Tamil inscriptions of the 2nd century B.C at Thalangoda Vihara, Matale will testify to the fact that Tamil-speaking Buddhist monks lived in caves in the neighbourhood of the vihara. Buddhists, who lived in the neighbourhood of the Diga Vapi vihara, built by King Saddha Tissa in the 2nd century B.C and Buddhists who lived in the neighbourhood of the Naga Vihara at Naga Deepa (Jaffna) wereTamils. Thousands of Tamils of the Buddhist faith who lived in south India during that era, i.e. 8th century A.D. later returned to the Hindu faith.

The Bovatagala inscriptions (30 miles off Kathirkamam) carry the engraved fish symbol of the Pandians. King Duttu Gemunu had to fight 32 Pandian chieftains at Ruhuna to become the sole ruler of Lanka. King Valgambha had to fight seven petty Pandian chieftains to reassume sovereignty at Anuradhapura.

According to Hugh Neville the oli of the Southern Province seen in the villages of Bope, Tiranagama, Madawatte and Bandattara are descendants of the Tamils of south India. They function as astrologers and ritual priests, conducting exorcism – tovil, bali and gara yakka (Matara suniam).

Dr. R. L. Brohier in ‘Discovering Ceylon,’ says, “a tank in Hambantota now called Magama wewa, was in ancient days known as “Pandikulam” - Ooru situ wewa, while even Dr. S. Paranavithana confirms that Ruhuna was the homeland of the Tamils in the preChristian era. The Murukan kovil at Kathirkamam and Vishnu kovil at Devinuwara confirm that fact.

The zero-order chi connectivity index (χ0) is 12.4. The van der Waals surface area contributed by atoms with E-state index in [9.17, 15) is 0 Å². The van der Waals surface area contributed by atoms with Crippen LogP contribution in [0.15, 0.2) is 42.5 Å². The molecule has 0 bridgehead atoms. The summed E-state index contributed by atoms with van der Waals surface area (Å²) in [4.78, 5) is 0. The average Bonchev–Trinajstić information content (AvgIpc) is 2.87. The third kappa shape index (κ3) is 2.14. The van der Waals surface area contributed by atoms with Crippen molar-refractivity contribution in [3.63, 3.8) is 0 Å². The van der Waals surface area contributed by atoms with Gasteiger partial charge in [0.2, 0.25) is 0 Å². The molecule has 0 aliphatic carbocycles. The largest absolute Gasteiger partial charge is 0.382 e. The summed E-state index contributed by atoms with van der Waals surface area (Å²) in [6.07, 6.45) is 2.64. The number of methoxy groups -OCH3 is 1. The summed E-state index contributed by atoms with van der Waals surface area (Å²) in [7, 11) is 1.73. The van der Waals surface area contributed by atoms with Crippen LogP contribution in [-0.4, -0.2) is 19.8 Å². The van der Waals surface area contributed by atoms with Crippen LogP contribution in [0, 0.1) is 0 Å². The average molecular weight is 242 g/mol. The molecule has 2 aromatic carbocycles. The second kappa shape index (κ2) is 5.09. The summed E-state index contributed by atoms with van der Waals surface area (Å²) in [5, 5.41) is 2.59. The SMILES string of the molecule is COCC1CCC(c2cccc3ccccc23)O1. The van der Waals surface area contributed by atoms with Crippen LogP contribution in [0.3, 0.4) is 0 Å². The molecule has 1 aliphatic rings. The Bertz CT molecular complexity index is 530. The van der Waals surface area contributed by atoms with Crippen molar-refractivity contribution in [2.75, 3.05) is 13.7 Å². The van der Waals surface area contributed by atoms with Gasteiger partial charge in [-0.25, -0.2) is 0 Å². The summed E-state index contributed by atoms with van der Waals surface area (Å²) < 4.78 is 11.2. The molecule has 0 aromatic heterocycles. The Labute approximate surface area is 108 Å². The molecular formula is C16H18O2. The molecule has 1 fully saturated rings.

Ratnapura, the Gem city: gem in Sinhala is menik; in Tamil it is ratna. The fact that the city is called Ratnapura and not Menik pura is evidence that the inhabitants of Sabaragamuwa in the ancient days were Tamils.

Nuwar Eliya: Nuwara is the corrupted form of the Tamil world Nagara. Eliya is the corrupted form of the Tamil word ‘veliye’ (outside) i.e. outside the city.

Nallathanni in Tamil is, ‘good (fresh) water.’ A village on the road to Adam’s Peak is called ‘Nalla thanni.’ This is evidence that the earliest pilgrims to Adam’s Peak were Tamil-speaking Hindus. At Devol Devale, Seenigama, among other rituals devotees also walk on embers or red-hot cinders. The Buddha denounced selfimmolation. This is evidence that the present Buddhists inherited these practices from their Hindu ancestors who embraced Buddhim in 246 B.C.